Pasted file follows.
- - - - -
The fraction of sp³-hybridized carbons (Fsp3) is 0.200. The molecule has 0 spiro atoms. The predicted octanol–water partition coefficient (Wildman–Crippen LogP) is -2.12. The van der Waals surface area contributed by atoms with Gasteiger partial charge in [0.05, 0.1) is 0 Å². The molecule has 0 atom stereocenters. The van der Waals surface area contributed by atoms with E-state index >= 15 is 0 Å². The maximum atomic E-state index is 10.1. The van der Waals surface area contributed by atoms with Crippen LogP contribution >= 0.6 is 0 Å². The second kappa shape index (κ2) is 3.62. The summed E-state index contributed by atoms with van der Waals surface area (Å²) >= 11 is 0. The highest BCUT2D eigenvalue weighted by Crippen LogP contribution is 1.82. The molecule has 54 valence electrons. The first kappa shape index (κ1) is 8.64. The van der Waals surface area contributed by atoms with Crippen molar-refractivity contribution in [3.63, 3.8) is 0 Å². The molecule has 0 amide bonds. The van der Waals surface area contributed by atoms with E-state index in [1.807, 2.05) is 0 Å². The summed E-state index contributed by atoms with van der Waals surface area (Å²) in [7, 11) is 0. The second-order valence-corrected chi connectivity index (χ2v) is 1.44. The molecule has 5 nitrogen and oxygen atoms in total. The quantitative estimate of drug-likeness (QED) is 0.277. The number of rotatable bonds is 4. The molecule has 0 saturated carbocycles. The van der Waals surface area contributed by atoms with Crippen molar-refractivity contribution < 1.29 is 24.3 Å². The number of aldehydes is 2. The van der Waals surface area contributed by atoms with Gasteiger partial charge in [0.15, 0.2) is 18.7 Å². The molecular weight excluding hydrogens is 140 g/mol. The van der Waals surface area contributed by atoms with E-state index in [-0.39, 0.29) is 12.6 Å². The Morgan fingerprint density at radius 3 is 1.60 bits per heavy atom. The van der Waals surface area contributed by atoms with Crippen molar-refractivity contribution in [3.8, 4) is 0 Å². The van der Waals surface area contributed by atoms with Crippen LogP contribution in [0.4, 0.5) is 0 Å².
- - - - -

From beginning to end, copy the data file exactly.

The fraction of sp³-hybridized carbons (Fsp3) is 0.200. The molecule has 0 spiro atoms. The predicted octanol–water partition coefficient (Wildman–Crippen LogP) is -2.12. The van der Waals surface area contributed by atoms with Gasteiger partial charge in [0.05, 0.1) is 0 Å². The molecule has 0 atom stereocenters. The van der Waals surface area contributed by atoms with E-state index >= 15 is 0 Å². The maximum atomic E-state index is 10.1. The van der Waals surface area contributed by atoms with Crippen LogP contribution >= 0.6 is 0 Å². The second kappa shape index (κ2) is 3.62. The summed E-state index contributed by atoms with van der Waals surface area (Å²) >= 11 is 0. The highest BCUT2D eigenvalue weighted by Crippen LogP contribution is 1.82. The molecule has 54 valence electrons. The first kappa shape index (κ1) is 8.64. The van der Waals surface area contributed by atoms with Crippen molar-refractivity contribution in [3.63, 3.8) is 0 Å². The molecule has 0 amide bonds. The van der Waals surface area contributed by atoms with E-state index in [1.807, 2.05) is 0 Å². The summed E-state index contributed by atoms with van der Waals surface area (Å²) in [7, 11) is 0. The second-order valence-corrected chi connectivity index (χ2v) is 1.44. The molecule has 5 nitrogen and oxygen atoms in total. The quantitative estimate of drug-likeness (QED) is 0.277. The number of rotatable bonds is 4. The molecule has 0 saturated carbocycles. The van der Waals surface area contributed by atoms with Crippen molar-refractivity contribution < 1.29 is 24.3 Å². The number of aldehydes is 2. The van der Waals surface area contributed by atoms with Gasteiger partial charge in [0.15, 0.2) is 18.7 Å². The molecular weight excluding hydrogens is 140 g/mol. The van der Waals surface area contributed by atoms with E-state index in [-0.39, 0.29) is 12.6 Å². The Morgan fingerprint density at radius 3 is 1.60 bits per heavy atom. The van der Waals surface area contributed by atoms with Crippen molar-refractivity contribution in [3.8, 4) is 0 Å². The van der Waals surface area contributed by atoms with Crippen LogP contribution in [0.4, 0.5) is 0 Å².